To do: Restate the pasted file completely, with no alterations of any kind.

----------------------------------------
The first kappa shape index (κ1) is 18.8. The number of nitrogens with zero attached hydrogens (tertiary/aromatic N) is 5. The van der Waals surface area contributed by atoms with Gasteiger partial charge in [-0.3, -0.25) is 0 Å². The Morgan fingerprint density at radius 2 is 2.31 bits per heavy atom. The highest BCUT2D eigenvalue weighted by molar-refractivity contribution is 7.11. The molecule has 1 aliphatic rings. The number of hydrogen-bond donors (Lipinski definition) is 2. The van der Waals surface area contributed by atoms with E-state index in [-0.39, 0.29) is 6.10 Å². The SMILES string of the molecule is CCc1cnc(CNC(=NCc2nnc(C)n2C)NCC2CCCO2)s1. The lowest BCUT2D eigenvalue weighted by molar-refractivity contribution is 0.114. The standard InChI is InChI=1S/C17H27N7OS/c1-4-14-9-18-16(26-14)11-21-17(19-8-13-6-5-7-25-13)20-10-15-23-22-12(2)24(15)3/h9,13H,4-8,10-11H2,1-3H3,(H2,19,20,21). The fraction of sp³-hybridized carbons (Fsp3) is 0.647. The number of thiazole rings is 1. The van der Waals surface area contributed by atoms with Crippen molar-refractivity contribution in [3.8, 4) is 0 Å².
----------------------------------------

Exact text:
The first kappa shape index (κ1) is 18.8. The number of nitrogens with zero attached hydrogens (tertiary/aromatic N) is 5. The van der Waals surface area contributed by atoms with Gasteiger partial charge in [-0.3, -0.25) is 0 Å². The Morgan fingerprint density at radius 2 is 2.31 bits per heavy atom. The highest BCUT2D eigenvalue weighted by molar-refractivity contribution is 7.11. The molecule has 1 aliphatic rings. The number of hydrogen-bond donors (Lipinski definition) is 2. The van der Waals surface area contributed by atoms with E-state index in [-0.39, 0.29) is 6.10 Å². The SMILES string of the molecule is CCc1cnc(CNC(=NCc2nnc(C)n2C)NCC2CCCO2)s1. The lowest BCUT2D eigenvalue weighted by molar-refractivity contribution is 0.114. The standard InChI is InChI=1S/C17H27N7OS/c1-4-14-9-18-16(26-14)11-21-17(19-8-13-6-5-7-25-13)20-10-15-23-22-12(2)24(15)3/h9,13H,4-8,10-11H2,1-3H3,(H2,19,20,21). The fraction of sp³-hybridized carbons (Fsp3) is 0.647. The number of thiazole rings is 1. The van der Waals surface area contributed by atoms with Crippen molar-refractivity contribution in [3.8, 4) is 0 Å².